The Ancient Story of Britain

'Ancestral Blueprint' by Amanda Reid

Who are the British, and where are their oldest stories found?

 

When the Romans arrived in Britain 1,969 years ago, they recorded that the people of the island were called Britons. Of course, this was recorded by the Romans in their own language.  The British version of their name was something along the lines of Brythoni or Prytani. 

 

The people of Britain at that time were mostly people who had been living in the Land for at least 6,000 years.

 

The Celts had arrived in Britain by then, and they seem to have been a minority elite who had a great deal of influence on the culture and language of the people, much like the Romans and later Normans did. 

‘Celt’ or ‘Keltoi’ is from the Greek meaning barbarian, so 'Celt' is not what they would have called themselves.   

 

It is not too clear when the Celts first came to Britain, there may have been several incoming waves of different Celtic tribes arriving during the Bronze and Iron Ages, and possbily even during the Neolithic.  They brought wealth, metals, new skills and creative artistry, as well as their language and culture.

 

The modern development of this Celtic language still exists, amongst the Irish, (who speak Goidelic-Celt) and the Welsh (who speak Brythonic-Celt). 

This identifies the Welsh as the living descendants of those Celtic tribes who came to Britain, and also of the majority indiginous British people who lived in the land at that time and took on the Celtic language. 

 

At the time of the Roman arrival, Ancient Welsh was spoken throughout Britain.  During the Roman occupation, names were 'Romanised', but the Brythonic-Celt language was retained. 

 

We don’t know what languages were spoken in Britain before the Celts, or what cultural groups the Shamanic Hunter–Gatherers may have evolved from, but their descendants undoubtedly contributed to the Welsh gene pool and there seems to have been a smooth transition of ideas and beliefs. 

 

The Celts, then, having a still existing language and a strong oral tradition, become our strongest link for finding nuggets of wisdom about the distant past in Britain.  The ancient Welsh language written in early manuscripts has changed very little compared to the English language as it was spoken in Chaucer's time.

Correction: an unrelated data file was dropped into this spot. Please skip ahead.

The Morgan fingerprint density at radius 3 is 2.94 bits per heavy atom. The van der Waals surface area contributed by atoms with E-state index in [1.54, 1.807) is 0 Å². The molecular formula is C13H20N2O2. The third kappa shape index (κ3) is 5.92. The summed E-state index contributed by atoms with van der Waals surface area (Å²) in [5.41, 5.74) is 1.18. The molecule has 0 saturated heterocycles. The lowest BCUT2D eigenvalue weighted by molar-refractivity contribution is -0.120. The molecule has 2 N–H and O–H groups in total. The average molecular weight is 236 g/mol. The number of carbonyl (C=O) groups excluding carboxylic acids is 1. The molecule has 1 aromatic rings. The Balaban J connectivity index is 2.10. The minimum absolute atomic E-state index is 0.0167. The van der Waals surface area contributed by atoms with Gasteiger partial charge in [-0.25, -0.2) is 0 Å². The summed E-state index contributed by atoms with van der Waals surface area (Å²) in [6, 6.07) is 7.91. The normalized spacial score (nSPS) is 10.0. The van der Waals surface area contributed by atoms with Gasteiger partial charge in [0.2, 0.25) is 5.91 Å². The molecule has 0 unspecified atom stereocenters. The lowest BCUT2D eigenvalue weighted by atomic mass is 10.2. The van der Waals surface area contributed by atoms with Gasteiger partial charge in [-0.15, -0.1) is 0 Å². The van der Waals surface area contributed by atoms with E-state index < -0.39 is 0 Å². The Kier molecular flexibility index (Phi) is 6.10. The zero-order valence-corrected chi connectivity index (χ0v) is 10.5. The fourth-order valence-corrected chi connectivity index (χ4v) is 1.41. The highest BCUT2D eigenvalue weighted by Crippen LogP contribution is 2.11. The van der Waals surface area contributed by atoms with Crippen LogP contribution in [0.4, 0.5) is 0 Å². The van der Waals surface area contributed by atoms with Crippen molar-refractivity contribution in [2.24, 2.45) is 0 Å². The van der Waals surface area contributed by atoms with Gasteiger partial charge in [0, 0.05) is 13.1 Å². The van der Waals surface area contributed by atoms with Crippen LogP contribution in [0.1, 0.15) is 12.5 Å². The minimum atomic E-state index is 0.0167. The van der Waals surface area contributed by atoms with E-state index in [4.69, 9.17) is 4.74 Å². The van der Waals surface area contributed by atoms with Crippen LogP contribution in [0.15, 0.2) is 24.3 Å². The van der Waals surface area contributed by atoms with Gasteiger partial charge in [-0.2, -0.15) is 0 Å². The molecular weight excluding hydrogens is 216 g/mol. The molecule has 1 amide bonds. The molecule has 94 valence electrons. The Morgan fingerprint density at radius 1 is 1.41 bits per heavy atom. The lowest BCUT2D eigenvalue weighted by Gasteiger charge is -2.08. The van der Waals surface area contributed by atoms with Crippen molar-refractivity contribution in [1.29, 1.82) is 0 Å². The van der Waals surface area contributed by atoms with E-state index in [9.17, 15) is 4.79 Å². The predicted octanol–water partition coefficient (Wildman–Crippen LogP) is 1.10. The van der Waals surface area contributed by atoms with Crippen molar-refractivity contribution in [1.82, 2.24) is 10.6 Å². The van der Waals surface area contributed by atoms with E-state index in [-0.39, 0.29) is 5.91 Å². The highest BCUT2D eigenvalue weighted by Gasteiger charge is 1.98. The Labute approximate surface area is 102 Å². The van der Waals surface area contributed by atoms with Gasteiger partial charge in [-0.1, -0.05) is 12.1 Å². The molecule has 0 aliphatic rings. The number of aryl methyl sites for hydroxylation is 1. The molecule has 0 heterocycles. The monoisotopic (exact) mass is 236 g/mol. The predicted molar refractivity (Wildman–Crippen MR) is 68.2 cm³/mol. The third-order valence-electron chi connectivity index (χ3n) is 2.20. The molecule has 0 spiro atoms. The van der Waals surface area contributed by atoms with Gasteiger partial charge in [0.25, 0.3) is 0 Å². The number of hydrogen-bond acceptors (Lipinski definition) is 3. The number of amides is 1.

Naming the Land of Britain

In the Celt/Welsh language, P and B are radical and soft (mutated) versions of the same consonant, likewise, T and D. 

The name of the land varied along the lines of Bryd, Pryd, Pridd, Bridd, Brid.  This led to 'Prydain' which is the name of Britain found in early Arthurian stories. 

So, as P becomes B and T becomes D, Prytani becomes Prydain, becomes Britain. 

 

British names and especially place names connected to these are likely to be rooted in the name of the land itself.  These include Priddy, Bridport, Bridlington. 

The word ‘Pridd’ (pronounced 'preeth') means ‘earth’ in the Welsh language.

 

British Shamanism is not Celtic because of the time difference between Shamanism in Britain and the arrival of the Celts, but there is a probable evolution through Shamanic culture in Britain to the Celts. 

 

If we think of the time differences from the paleolithic, or even the mesolithic, to the arrival of the Celts, even at the earliest possible dates that they could have arrived, we are talking about thousands of years, they are huge periods of time apart.  

Based on the speed of change today, we might think a lot changed in that time.  In my short lifetime, computers and mobile phones have been invented and technology has changed nearly everything. 

However, time has been speeding up and back then, things changed very, very slowly comparatively. 

 

Despite the onset of farming and the development of religions, much remained the same or similar for huge periods of time in the past and some fundamental beliefs, wisdoms and knowledge was 'coded' into early stories, beliefs, folk practices and song which have, in some cases, survived even into today. 

 

Rituals like touching wood for good luck, for example, a very pagan ritual that comes from a time in the far and distant past and is quite possibly Shamanic.  It's just a question of remembering what it means, because, if we work that out, we learn a lot about our ancestors' relationship and understanding of trees, of luck, of life.  We find out that, as usual, it's all about understanding energy, how to store and how to access energy.
 

Medieval times are pretty 'modern' compared to paleolithic times but people in the Middle Ages were very supersticious and carried out a lot of 'pagan' rituals despite being Christianised, rituals involving beliefs that had roots in the very distant past.  We have written records from this time, in fact we have written records that we know for a fact date back to events in the 300's AD.  We can, furthermore, hypothesise that events in stories first written down between 1000 to 1200 AD are telling of events from hundreds, if not thousands, of years previously.       

 

The Celts will have been influenced by the existing majority population upon arriving and settling in Britain, and the oral tradition supports the idea that the Celts may have arrived much earlier than we suppose. 

 

The Celtic Druids show evidence of having practices that evolved from an earlier Shamanic tradition.  Indeed, the Four Branches are themselves ancient stories that suggest a connection and progression from much earlier times to a Bronze Age culture. 

 

So, it is to early Welsh mythology we shall turn to search for clues of even earlier times in Britain.